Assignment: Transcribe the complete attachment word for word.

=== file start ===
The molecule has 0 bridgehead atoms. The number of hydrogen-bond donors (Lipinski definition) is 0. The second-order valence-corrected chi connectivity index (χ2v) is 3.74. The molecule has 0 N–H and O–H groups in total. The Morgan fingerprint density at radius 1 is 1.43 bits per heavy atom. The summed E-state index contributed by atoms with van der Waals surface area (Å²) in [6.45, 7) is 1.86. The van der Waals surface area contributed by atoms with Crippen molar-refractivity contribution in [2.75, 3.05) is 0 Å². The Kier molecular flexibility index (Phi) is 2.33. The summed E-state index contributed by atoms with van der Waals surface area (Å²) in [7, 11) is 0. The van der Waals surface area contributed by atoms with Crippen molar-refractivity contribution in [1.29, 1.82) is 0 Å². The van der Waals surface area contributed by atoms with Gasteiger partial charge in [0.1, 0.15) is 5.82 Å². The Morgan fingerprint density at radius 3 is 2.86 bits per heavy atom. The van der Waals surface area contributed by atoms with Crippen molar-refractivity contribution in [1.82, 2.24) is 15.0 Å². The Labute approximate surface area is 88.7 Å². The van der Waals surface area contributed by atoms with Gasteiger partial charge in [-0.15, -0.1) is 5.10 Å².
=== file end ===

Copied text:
The molecule has 0 bridgehead atoms. The number of hydrogen-bond donors (Lipinski definition) is 0. The second-order valence-corrected chi connectivity index (χ2v) is 3.74. The molecule has 0 N–H and O–H groups in total. The Morgan fingerprint density at radius 1 is 1.43 bits per heavy atom. The summed E-state index contributed by atoms with van der Waals surface area (Å²) in [6.45, 7) is 1.86. The van der Waals surface area contributed by atoms with Crippen molar-refractivity contribution in [2.75, 3.05) is 0 Å². The Kier molecular flexibility index (Phi) is 2.33. The summed E-state index contributed by atoms with van der Waals surface area (Å²) in [7, 11) is 0. The van der Waals surface area contributed by atoms with Crippen molar-refractivity contribution in [1.29, 1.82) is 0 Å². The van der Waals surface area contributed by atoms with Gasteiger partial charge in [0.1, 0.15) is 5.82 Å². The Morgan fingerprint density at radius 3 is 2.86 bits per heavy atom. The van der Waals surface area contributed by atoms with Crippen molar-refractivity contribution in [1.82, 2.24) is 15.0 Å². The Labute approximate surface area is 88.7 Å². The van der Waals surface area contributed by atoms with Gasteiger partial charge in [-0.15, -0.1) is 5.10 Å².